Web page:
Seven governors from coastal states recently agreed to seek consolidated federal legislation establishing a multi-state plan for sharing revenue from federal offshore energy development.
“Right now, we've got all these different bills on revenue sharing,” Gov. Pat McCrory (R-NC) a member of the coalition, said, referring to separate bills currently in Congress for Virginia, North Carolina and South Carolina. “We would like to consolidate those into one bill.”
The coalition of governors, known as the Outer Continental Shelf Governors Coalition (OCS), also includes Terry McAuliffe (D-VA), Robert Bentley (R-AL), Bobby Jindal (R-LA), Paul LePage (R-ME), Phil Bryant (R-MS) and Nikki Haley (R-SC), was created to tackle the states' issues with the federal government as they relate to OCS energy resource planning and development. The group has not yet proposed a model for sharing federal revenues, but McCrory said they would prefer to see either one system of sharing revenues or at least regional approaches, rather than state-by-state systems.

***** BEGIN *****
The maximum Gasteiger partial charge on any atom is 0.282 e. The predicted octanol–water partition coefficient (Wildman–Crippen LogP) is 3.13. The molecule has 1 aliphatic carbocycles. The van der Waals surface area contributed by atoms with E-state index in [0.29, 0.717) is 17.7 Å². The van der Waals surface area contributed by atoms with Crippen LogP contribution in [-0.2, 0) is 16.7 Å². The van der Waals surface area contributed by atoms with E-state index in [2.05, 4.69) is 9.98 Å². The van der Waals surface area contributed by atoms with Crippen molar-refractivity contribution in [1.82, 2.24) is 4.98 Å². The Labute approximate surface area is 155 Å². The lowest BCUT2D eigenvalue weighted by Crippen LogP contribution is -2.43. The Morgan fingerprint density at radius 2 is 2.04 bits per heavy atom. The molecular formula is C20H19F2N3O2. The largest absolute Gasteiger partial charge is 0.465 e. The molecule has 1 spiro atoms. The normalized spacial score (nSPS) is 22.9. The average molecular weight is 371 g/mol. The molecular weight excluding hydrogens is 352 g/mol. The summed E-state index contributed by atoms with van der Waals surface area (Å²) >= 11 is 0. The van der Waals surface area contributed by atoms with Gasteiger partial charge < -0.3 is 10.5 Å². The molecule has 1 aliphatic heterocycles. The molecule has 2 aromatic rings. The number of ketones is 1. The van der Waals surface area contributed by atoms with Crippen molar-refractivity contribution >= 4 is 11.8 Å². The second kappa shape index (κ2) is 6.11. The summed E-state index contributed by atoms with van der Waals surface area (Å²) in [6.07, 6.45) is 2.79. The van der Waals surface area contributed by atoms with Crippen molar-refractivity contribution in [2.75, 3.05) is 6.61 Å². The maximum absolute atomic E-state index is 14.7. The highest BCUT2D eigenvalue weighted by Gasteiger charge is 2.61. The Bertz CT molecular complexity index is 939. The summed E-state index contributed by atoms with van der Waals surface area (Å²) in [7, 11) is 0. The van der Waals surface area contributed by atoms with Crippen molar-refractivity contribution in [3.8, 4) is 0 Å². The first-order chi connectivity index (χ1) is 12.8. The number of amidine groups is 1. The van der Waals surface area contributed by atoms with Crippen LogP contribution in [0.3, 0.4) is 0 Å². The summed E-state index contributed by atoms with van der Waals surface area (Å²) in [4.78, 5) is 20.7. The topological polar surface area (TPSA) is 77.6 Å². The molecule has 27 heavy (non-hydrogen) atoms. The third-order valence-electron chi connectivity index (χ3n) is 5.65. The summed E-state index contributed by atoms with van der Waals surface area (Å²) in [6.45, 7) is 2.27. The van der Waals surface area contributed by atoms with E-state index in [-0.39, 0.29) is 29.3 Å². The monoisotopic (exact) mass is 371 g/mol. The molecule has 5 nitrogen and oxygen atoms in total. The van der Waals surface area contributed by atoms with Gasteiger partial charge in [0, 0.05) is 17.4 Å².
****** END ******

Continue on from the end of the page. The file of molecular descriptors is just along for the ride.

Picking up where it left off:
McCrory said coastal communities in these states could enjoy numerous benefits from the proposed program, citing dredging and beach re-nourishment as examples. “The federal government's dredging funds are quite limited for smaller ports, and beach re-nourishment is important to tourism,” McCrory said.
McCrory said it could take as long as 10 years to complete the necessary planning and preparations before any oil and gas production could be realized off the Atlantic coast.
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